- Apprentice Lawyer
A Division Bench of the Kerala High Court comprising of Justices AM Shaffique and Gopinath P recently held that the All India Council for Technical Education (AICTE) is not empowered to bring in regulations with retrospective effect.
The Court, however, emphasized that the AICTE has the power to prescribe mode of recruitment for maintenance of standards of technical education.
The Kerala High Court was hearing petitions challenging an order of the Kerala Administrative Tribunal which had held that direct recruitment is the only mode of recruitment to the post of Lecturer in Polytechnic Colleges under the Government of Kerala.
The applicants before the tribunal were persons included in a rank list prepared by the Kerala Public Service Commission for selection to the post of Lecturers in Technical streams in Polytechnic under the Technical Education Department.
They had approached the Tribunal contending that in terms of the AICTE Regulations on Pay Scales, Service Conditions and Minimum Qualifications For Appointment of Teachers and Other Academic Staff (Diploma) Regulation, 2019 (2019 Regulations), lecturers in polytechnic institutions could be appointed only through direct recruitment.
The regulation would apply in spite of the Kerala Technical Education Service Rules, 1967 (Kerala Rules) and its 2010 amendment providing that the post of Lecturer in Engineering/Technology could be filled up by direct recruitment and through appointment by transfer from certain specified categories, they had argued.
Accepting these contentions, the Tribunal had agreed that the recruitment to polytechnic colleges could only be by direct recruitment, in terms of the AICTE Regulations.
While the High Court agreed with the central premise of the argument, the Court refused to allow a retrospective interpretation to be given to the AICTE Regulations.
Therefore, the Division Bench held that only those vacancies that arose after the commencement of 2019 AICTE regulations could be filled up by direct recruitment in accordance with the stipulations contained in those regulations.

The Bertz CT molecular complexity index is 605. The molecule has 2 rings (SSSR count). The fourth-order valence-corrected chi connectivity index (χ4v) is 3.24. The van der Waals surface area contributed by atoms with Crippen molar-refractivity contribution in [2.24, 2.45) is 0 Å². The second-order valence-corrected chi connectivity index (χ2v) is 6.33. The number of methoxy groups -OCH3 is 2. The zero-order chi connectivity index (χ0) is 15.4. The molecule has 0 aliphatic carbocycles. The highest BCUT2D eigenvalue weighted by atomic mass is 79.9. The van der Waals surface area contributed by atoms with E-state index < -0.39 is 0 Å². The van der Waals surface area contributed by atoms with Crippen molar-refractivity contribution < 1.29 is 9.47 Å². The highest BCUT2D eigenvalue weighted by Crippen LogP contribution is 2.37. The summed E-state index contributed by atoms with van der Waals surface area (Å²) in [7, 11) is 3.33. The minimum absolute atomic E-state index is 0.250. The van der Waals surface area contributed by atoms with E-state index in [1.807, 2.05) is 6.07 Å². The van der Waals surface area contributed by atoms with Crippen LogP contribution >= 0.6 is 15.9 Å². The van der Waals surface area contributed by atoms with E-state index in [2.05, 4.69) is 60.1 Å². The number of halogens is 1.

The other contentions pertained to whether the AICTE Regulations went beyond the purview of the AICTE Act and whether it could operate over the Kerala Rules.
The counsel for the petitioner in-service candidates contended that the AICTE Regulations could not operate in the face of the Kerala Rules framed.
On the other hand, the respondents' counsel argued that the AICTE could prescribe regulations of the sort under challenge, as they related to the maintenance of technical standards, one of the AICTE's aims.
Agreeing with this submission, the Division Bench held,
“the stipulation regarding direct recruitment can be construed as a requirement relating to maintenance of standards for through the prescription of direct recruitment".
Rejecting the contention that the 2019 AICTE Regulations were beyond the scope of the AICTE Act, the Court emphasized that it was within the purview of the legislation to prescribe conditions for recruitment.
On the applicability of the AICTE Regulations vis-à-vis the stipulations in the Kerala Rules, the High Court noted that the Kerala Rules would be subject to the Regulations prescribed by the AICTE as regards the qualifications, method of appointment and the like. In so holding, the Court relied on its previous decision in Dr Suresh K. v. State of Kerala.
The Court additionally clarified that the Rules framed by the State would, to the extent it is repugnant to the Central Act/Regulations, be void and inoperative.
On these terms, the matter was disposed.
Advocates Elvin Peter PJ and Ayyappan Sankar appeared for the petitioners (in-service candidates). Advocates Raghul Sudheesh and Lakshmi J appeared for the party respondents (applicants before the Tribunal/PSC rankholders). AICTE Standing Counsel, advocate V Sajith Kumar and Senior Government Pleader advocate B Vinod appeared for the Government of Kerala. Advocate PC Sasidharan, Standing Counsel, appeared for the Kerala Public Service Commission.